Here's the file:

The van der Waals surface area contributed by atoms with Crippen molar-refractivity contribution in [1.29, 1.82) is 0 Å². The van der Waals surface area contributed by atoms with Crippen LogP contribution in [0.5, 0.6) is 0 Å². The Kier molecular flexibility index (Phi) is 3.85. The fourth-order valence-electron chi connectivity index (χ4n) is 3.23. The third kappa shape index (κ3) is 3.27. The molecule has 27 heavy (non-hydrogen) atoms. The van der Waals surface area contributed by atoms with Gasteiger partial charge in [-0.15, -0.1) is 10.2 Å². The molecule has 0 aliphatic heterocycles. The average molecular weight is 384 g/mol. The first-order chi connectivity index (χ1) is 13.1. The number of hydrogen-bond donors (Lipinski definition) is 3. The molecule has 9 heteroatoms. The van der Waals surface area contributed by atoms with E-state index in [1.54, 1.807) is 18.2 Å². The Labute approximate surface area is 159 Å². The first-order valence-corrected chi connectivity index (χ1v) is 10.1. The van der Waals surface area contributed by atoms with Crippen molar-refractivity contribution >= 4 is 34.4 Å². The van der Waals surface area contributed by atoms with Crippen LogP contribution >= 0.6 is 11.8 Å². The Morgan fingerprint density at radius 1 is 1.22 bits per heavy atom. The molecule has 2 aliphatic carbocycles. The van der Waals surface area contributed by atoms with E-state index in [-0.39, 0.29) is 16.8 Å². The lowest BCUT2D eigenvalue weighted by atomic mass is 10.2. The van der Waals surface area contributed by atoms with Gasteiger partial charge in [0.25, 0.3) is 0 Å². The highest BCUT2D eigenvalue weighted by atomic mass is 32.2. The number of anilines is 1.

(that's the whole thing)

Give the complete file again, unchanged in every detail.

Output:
The van der Waals surface area contributed by atoms with Crippen molar-refractivity contribution in [1.29, 1.82) is 0 Å². The van der Waals surface area contributed by atoms with Crippen LogP contribution in [0.5, 0.6) is 0 Å². The Kier molecular flexibility index (Phi) is 3.85. The fourth-order valence-electron chi connectivity index (χ4n) is 3.23. The third kappa shape index (κ3) is 3.27. The molecule has 27 heavy (non-hydrogen) atoms. The van der Waals surface area contributed by atoms with Gasteiger partial charge in [-0.15, -0.1) is 10.2 Å². The molecule has 0 aliphatic heterocycles. The average molecular weight is 384 g/mol. The first-order chi connectivity index (χ1) is 13.1. The number of hydrogen-bond donors (Lipinski definition) is 3. The molecule has 9 heteroatoms. The van der Waals surface area contributed by atoms with E-state index in [1.54, 1.807) is 18.2 Å². The Labute approximate surface area is 159 Å². The first-order valence-corrected chi connectivity index (χ1v) is 10.1. The van der Waals surface area contributed by atoms with Crippen molar-refractivity contribution >= 4 is 34.4 Å². The van der Waals surface area contributed by atoms with Crippen LogP contribution >= 0.6 is 11.8 Å². The Morgan fingerprint density at radius 1 is 1.22 bits per heavy atom. The molecule has 2 aliphatic carbocycles. The van der Waals surface area contributed by atoms with E-state index in [-0.39, 0.29) is 16.8 Å². The lowest BCUT2D eigenvalue weighted by atomic mass is 10.2. The van der Waals surface area contributed by atoms with Gasteiger partial charge in [0.25, 0.3) is 0 Å². The highest BCUT2D eigenvalue weighted by atomic mass is 32.2. The number of anilines is 1.